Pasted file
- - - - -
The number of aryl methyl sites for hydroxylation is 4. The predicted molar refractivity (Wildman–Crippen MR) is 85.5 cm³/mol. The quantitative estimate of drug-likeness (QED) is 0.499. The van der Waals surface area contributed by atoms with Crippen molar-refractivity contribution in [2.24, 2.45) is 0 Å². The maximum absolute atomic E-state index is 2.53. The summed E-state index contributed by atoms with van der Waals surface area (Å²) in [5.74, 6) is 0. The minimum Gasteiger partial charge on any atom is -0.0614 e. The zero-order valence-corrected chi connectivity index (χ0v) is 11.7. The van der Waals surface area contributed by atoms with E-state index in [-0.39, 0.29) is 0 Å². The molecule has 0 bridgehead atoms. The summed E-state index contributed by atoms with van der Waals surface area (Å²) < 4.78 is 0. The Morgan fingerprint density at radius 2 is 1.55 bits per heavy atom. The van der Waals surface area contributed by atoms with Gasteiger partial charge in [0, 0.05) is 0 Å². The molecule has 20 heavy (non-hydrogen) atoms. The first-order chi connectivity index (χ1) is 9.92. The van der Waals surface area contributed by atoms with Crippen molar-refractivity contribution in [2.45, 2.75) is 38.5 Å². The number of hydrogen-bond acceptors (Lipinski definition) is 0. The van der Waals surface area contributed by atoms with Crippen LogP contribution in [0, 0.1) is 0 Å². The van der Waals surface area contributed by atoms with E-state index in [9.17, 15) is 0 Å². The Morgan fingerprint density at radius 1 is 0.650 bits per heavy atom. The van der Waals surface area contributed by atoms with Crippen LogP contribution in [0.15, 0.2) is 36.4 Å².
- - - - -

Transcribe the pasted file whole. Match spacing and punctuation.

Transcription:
The number of aryl methyl sites for hydroxylation is 4. The predicted molar refractivity (Wildman–Crippen MR) is 85.5 cm³/mol. The quantitative estimate of drug-likeness (QED) is 0.499. The van der Waals surface area contributed by atoms with Crippen molar-refractivity contribution in [2.24, 2.45) is 0 Å². The maximum absolute atomic E-state index is 2.53. The summed E-state index contributed by atoms with van der Waals surface area (Å²) in [5.74, 6) is 0. The minimum Gasteiger partial charge on any atom is -0.0614 e. The zero-order valence-corrected chi connectivity index (χ0v) is 11.7. The van der Waals surface area contributed by atoms with E-state index in [-0.39, 0.29) is 0 Å². The molecule has 0 bridgehead atoms. The summed E-state index contributed by atoms with van der Waals surface area (Å²) < 4.78 is 0. The Morgan fingerprint density at radius 2 is 1.55 bits per heavy atom. The van der Waals surface area contributed by atoms with Gasteiger partial charge in [0, 0.05) is 0 Å². The molecule has 20 heavy (non-hydrogen) atoms. The first-order chi connectivity index (χ1) is 9.92. The van der Waals surface area contributed by atoms with Crippen molar-refractivity contribution in [2.45, 2.75) is 38.5 Å². The number of hydrogen-bond acceptors (Lipinski definition) is 0. The van der Waals surface area contributed by atoms with Crippen LogP contribution in [0, 0.1) is 0 Å². The van der Waals surface area contributed by atoms with E-state index in [9.17, 15) is 0 Å². The Morgan fingerprint density at radius 1 is 0.650 bits per heavy atom. The van der Waals surface area contributed by atoms with Crippen LogP contribution in [0.15, 0.2) is 36.4 Å².